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Beijing Taxi Fares Among the Cheapest in the World

Posted: 09/24/2014 3:25 pm

beijing taxi gridlock traffic jamBeijing, once famous for its garlic-smelling cabs, has the cheapest taxi fares in the world among major international metropolitan cities, according to Focus, a German publication. Beijing taxis only charge 3.87 Euros (RMB 29.8, around $4.97) for a 10 kilometre trip.

At the other end is Tokyo, where taking a cab is downright prohibitive. A 10 kilometre ride in the world’s largest city is 25.39 Euros (RMB 200.1, approximately $32.64), 6.7 times more than Beijing.

The taxi services of other world cities fall in between. A ten kilometer taxi trip in London costs 22.5 Euros (around $28.93); in New York City, it costs the equivalent of 13.98 Euros (approximately $17.97); and in Paris, such a trip will set you back 12.20 Euros (about $15.68).

Wang Limei, secretary of the Chinese National Raod Transportation association, explained that these European and American cities have higher taxi fares because “foreigners have higher salaries”.

Traffic expert Zhang Haitao said Beijing fares couldn’t ever get as high as those overseas:

From downtown Washington to the airport, it will cost about $100. This is too expensive for locals, and removes the effectiveness of (the taxi) by its price.

Caijing explained that taxis in these other countries are used as an emergency measure, and not regularly used for commuting like in Beijing. Residents of the USA and Europe also take fewer taxis because they have a convenient and effective public transportation system. (The fact that many Europeans and North Americans also own cars wasn’t mentioned).

Caijing went on to say each of these world-class cities have subway stations within a 100 to 200 meter walk, and that it is even convenient to take luggage on the subway .

At the end of it all, you get what you pay for. You get cheap fares in Beijing, only to sit in the worst traffic in the country.


Photo: roll.msn


Guangzhou’s Subway Map To Soon Look Like Tokyo’s

Posted: 09/17/2014 6:07 pm

guangzhou foshan metro map 2018 subway

To call this tentative plan for the 2018 combined subway systems of Guangzhou and Foshan ”ambitious” would be to describe “humongous” as “partially hefty”.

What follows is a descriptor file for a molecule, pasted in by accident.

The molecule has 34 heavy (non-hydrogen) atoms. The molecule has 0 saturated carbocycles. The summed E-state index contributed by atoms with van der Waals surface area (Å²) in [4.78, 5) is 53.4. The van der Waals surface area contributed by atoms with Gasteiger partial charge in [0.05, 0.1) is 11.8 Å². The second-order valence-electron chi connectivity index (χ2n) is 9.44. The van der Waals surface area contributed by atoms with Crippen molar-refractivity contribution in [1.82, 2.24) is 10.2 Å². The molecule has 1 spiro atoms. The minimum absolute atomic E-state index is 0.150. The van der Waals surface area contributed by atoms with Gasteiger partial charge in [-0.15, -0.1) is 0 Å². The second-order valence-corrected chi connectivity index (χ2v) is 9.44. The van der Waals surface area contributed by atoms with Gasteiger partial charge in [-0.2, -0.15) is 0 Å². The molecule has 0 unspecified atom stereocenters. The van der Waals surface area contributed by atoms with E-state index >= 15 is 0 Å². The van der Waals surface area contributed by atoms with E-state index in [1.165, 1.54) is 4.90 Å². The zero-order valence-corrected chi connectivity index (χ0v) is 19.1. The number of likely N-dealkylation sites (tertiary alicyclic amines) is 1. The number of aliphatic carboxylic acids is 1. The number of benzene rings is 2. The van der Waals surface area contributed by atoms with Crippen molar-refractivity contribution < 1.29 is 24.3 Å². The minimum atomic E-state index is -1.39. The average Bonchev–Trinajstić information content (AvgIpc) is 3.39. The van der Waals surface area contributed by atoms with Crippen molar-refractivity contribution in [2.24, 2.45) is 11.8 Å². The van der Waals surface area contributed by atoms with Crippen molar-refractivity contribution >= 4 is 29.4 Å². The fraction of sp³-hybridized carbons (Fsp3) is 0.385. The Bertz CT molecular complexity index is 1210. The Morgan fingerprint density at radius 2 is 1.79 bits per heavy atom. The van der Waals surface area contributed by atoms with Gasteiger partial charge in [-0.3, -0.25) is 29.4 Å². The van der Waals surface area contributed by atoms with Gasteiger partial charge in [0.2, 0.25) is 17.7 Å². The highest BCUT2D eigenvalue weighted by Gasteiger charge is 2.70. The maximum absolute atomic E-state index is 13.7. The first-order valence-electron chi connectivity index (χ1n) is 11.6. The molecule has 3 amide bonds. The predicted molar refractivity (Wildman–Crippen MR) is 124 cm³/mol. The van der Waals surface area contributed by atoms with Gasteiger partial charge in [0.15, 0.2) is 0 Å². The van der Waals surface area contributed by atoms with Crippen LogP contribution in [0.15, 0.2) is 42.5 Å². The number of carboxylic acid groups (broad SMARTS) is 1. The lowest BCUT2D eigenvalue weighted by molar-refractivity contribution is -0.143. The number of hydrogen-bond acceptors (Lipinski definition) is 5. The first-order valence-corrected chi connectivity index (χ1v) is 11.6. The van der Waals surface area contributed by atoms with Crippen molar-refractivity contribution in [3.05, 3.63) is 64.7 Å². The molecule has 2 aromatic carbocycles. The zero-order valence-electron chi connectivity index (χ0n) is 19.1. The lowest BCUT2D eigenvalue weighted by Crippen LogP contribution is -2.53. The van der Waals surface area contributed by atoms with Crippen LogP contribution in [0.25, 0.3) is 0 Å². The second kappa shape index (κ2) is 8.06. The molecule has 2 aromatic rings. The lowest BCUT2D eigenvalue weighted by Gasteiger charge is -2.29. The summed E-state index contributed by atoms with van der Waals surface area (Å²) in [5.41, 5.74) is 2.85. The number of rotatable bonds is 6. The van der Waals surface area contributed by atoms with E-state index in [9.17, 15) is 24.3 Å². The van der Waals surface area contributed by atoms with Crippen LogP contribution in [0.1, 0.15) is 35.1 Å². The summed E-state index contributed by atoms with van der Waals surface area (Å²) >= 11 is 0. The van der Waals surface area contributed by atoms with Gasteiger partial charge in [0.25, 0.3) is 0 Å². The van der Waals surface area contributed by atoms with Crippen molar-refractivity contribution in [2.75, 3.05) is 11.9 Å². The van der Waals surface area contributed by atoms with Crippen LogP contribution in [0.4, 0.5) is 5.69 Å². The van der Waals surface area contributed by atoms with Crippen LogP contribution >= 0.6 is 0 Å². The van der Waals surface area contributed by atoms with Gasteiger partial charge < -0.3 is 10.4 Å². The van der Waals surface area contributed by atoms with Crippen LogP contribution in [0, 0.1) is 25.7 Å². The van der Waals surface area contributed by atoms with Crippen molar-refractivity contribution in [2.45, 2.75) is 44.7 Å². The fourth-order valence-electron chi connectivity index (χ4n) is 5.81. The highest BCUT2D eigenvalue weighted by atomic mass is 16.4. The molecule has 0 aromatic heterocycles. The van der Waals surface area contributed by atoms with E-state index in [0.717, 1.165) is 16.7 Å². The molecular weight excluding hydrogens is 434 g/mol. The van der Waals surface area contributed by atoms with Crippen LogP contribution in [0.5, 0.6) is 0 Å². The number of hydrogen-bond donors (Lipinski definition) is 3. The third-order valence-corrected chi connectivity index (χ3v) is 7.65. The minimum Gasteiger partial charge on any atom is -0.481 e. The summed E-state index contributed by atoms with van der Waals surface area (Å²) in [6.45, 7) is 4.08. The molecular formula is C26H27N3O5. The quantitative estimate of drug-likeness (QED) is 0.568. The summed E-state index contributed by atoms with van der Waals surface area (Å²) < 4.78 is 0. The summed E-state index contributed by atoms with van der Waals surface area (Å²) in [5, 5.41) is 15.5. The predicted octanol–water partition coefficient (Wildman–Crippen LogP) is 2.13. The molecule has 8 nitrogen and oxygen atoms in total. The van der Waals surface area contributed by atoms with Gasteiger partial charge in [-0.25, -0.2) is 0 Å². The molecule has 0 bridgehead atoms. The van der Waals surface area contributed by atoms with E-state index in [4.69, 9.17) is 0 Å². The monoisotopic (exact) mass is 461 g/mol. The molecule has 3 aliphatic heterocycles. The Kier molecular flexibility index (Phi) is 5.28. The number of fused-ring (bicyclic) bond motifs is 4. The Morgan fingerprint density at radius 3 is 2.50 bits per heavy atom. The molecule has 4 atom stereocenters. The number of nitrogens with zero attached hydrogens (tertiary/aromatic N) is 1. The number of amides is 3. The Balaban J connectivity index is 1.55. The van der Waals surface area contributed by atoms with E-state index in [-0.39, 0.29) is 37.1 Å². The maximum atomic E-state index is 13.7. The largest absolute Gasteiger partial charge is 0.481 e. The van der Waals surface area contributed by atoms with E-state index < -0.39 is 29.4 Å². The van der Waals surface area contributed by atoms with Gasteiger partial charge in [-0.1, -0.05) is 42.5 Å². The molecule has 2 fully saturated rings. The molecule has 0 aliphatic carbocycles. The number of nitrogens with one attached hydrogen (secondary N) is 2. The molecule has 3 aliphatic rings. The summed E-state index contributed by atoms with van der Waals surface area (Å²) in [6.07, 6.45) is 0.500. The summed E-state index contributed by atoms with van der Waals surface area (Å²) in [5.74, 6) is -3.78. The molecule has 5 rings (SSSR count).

By 2018, the Guangzhou and Foshan subway systems will have seven interchange stations, Foshan will boast a total of eight subway lines, and Guangzhou will have a staggering 23.

To put things in perspective, the Guangzhou Metro currently has nine lines whereas Foshan only has one.

This map shows lines that are planned for construction and those currently being developed. As reported by the Zhujiang Times, not all lines are 100 percent confirmed. (Click here for a high resolution map)

Guangzhou has three new lines currently being developed in conjunction with the extension of three existing lines, while Foshan is working on two new lines with one line extended.

Guangzhou metro long term plan map

The 2018 map is very similar to the “long-term plan” posted by the Urban Planning Bureau of Guangzhou back in 2010. (Seen above; click here for the high resolution version)

We’ll have to note that completed subway lines 2 through 8 for the Foshan Metro are actually scheduled for 2020 and beyond, so it doesn’t look like everything will be in place by 2018. In any case, you’d better charge up your cellphone for some serious subway commuting in the near future.

Photos: Zhujiang Times, Wikipedia


Guangzhou to Construct 12 New Subway Lines by 2016

Posted: 04/9/2014 11:42 am

You’ll be making your morning commute from the exotic locales of Guangzhou’s far-flung suburbs and satellite cities in the near future. PRC National Development and Reform Commission have announced that 203.9 billion yuan will be invested towards the construction of 19 transportation lines, Guangzhou Daily reported. Of these, 12 will be new subway lines or extensions of subway lines, and are to be completed by 2016